• Introduction: Divided Village
      (pp. 19-21)

      When I arrived at Aman’s house in the hilly part of Sarpi, his daughter-in-law told me that he had gone to feed the cows and would be back in a minute.¹ I waited at the small table in the yard and looked out over the village beneath me. Down at the sea was the border gate connecting Georgia and Turkey. Trucks and cars entered the customs area one by one; taxis and minibuses were parked on both sides of the complex, ready to take customers to their respective destinations in one country or the other. Away from the coast, uphill,...

    • 1 Caught between States
      (pp. 22-43)

      Whenever the weather permitted, elderly male inhabitants of Sarpi passed their leisure time in what was called the “old men’s house.” During my stay in the late 1990s I often sat down with the old men to ask questions, or, conversely, to be asked questions about my life in the Netherlands. On several occasions I noticed a peculiar behavior. When talking about Europe some of these men would point not to the west but to the northeast, that is, away from the border. There was some logic to this. One day a man had just started to talk about his...

    • 2 Mobilizing Cultural Stuff with Boundaries
      (pp. 44-70)

      During a wedding celebration in Sarpi in 1999, several young men guided me into the basement of an affluent villager’s house, which contained a kind of small private exhibition featuring a boat, fishing gear, and other items. As I admired this homespun museum they explained that they were all crafted in an original Laz style, preserved over many centuries. The boat owner emphasized that the Laz had once been extraordinary sailors. He traced this tradition back to the Greek legend of Jason and the Argonauts, who had traveled to the Colchis kingdom. This comment reflected local opinion that the Colchis...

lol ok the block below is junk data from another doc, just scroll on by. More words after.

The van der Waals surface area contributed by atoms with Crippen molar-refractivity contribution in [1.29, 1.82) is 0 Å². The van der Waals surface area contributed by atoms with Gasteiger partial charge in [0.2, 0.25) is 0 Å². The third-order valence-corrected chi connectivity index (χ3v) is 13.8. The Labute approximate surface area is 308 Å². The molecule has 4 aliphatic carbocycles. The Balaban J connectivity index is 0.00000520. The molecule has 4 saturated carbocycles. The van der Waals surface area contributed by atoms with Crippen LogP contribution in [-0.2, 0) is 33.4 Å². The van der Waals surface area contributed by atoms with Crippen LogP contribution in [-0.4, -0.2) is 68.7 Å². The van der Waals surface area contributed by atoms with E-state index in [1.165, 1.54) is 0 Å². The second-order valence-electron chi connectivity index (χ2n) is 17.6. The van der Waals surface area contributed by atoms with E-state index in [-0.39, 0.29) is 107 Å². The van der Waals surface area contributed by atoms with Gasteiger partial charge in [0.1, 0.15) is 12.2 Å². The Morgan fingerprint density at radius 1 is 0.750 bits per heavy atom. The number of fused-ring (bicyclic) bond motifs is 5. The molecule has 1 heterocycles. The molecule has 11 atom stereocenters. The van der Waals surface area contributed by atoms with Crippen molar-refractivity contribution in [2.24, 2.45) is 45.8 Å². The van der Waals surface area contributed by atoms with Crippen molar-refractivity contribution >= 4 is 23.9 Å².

• 3 Lost Relatives
      (pp. 71-88)

      “On August 31, 1988, perestroika finally arrived in Sarpi.” So began one Russian journalist’s account of the border opening. The article continued with blunt metaphor: “After three days of subtropical rain, the sky cleared, and when the border was finally opened the sun began to shine. For the first time since 1937 villagers were allowed to meet their relatives. They embraced one another, recognized one another’s old surnames, and exchanged the family news of so many years” (Mdivani 1992, 13–14). The opening of the long-closed Georgian-Turkish border was a momentous occasion for many. It was a surprising one as...

  8. Part II Frontiers of Islam and Christianity in Upper Ajaria

    • Introduction: Christian Incursions
      (pp. 91-94)